EnHIP began as a pilot project in 1991 as the Toxicology Information Outreach Project (TIOP). During the late 1980s and early 1990s, there were a number of published articles and books that highlighted the adverse effects of environmental hazards on minority and socioeconomically deprived communities. There was a clear need for toxicology and environmental health information to be more readily accessible to health professionals serving these communities. Recognizing this need, NLM launched TIOP to strengthen the capacity of Historically Black Colleges and Universities to train medical and other health professionals in the use of toxicology, environmental, occupational, and hazardous waste information resources. The value and success of the project later led to the longest-standing outreach program of NLM. The name was changed to the Environmental Health Information Outreach Program (EnHIOP) as more schools were added to the program in order to reflect more diversity in the participating institutions. In 2008, the name changed to Environmental Health Information Partnership (EnHIP) to reflect a true partnership with NLM.
As of August 2016, PMC is now home to four million articles! A few updates have been implemented to make this full-text content easier to navigate:
Search Result Filters
On all search results pages, you will now see filters (similar to PubMed’s filters) on the left-hand side that allow you to filter your results by article attributes, publication date, research funder, and search fields. These filters replace the Limits page and allow you to more readily:
You can now also quickly add articles that are under a 12-month or less embargo in PMC to your search results by selecting the “Include embargoed articles” filter option under Text Availability. More information about these filters is available in the PMC User Guide and a sample screen shot is available from the NLM Technical Bulletin.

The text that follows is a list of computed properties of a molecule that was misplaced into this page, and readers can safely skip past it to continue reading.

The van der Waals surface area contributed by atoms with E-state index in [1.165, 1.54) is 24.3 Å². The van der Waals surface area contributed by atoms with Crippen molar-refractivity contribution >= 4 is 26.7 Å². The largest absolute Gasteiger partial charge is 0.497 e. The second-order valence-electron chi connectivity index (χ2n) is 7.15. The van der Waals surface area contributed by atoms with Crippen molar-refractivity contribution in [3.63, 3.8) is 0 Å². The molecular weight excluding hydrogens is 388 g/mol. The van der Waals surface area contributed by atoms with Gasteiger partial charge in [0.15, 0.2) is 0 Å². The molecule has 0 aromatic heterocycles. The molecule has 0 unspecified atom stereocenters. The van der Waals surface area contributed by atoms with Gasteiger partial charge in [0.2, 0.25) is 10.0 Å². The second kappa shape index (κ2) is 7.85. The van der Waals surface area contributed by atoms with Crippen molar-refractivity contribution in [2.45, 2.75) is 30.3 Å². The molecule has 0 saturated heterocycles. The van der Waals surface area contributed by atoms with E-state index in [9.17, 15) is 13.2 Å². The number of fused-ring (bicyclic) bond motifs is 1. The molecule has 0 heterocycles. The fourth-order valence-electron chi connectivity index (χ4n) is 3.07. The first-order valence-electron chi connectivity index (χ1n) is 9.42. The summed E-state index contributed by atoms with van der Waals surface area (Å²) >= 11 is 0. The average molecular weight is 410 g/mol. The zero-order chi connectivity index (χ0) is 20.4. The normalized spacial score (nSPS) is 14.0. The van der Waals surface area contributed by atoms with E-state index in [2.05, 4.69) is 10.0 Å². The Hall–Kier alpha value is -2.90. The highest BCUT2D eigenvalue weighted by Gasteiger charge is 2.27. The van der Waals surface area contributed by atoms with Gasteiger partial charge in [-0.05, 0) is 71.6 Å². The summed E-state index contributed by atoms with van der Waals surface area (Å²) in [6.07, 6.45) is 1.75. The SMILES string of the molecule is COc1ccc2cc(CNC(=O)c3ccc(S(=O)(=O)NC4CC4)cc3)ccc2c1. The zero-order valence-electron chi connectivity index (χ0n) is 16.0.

Reference List Display
Using related article data available in PMC, articles that cite papers that have been either retracted or named in a Findings of Research Misconduct issued by the HHS Office of Research Integrity and not yet retracted will now include a red hyperlink to the relevant notice directly from the article’s reference list. This update will help users more easily identify post-publication updates to existing research.
Two new example citations have been added to Citing Medicine: The NLM Style Guide for Authors, Editors, and Publishers [Internet], 2nd edition. In Chapter 24, Databases/Retrieval Systems on the Internet, section 18, “Database/retrieval system on the Internet with an edition or version,” the two new example citations are included at the bottom of the section. A link has also been created to section 18 from Chapter 21, Computer Programs on CD-ROM, DVD, or Disk, as “Examples of Citations to Computer Programs (Software) on the Internet.” These changes have been recorded in the Content Updates appendix.
SciENcv users can now create biosketches in the Institute of Education Sciences (IES) biographical sketch format which can be used to apply for IES funding. In addition, users can also export their citations from the IES Education Resources Information Center (ERIC) database to My Bibliography. This newly added biosketch format is available to download in PDF, MS Word or XML, and users are able to share their SciENcv IES biosketches through a public URL.
The IES biographical sketch consists of five sections:
Creating SciENcv Profiles Using the IES Biographical Sketch Format
There are three ways to create a SciENcv profile in the IES biographical sketch format: entering information manually, copying information from an existing SciENcv biosketch, or using an external data source to populate a biosketch. Further details are available in the NLM Technical Bulletin.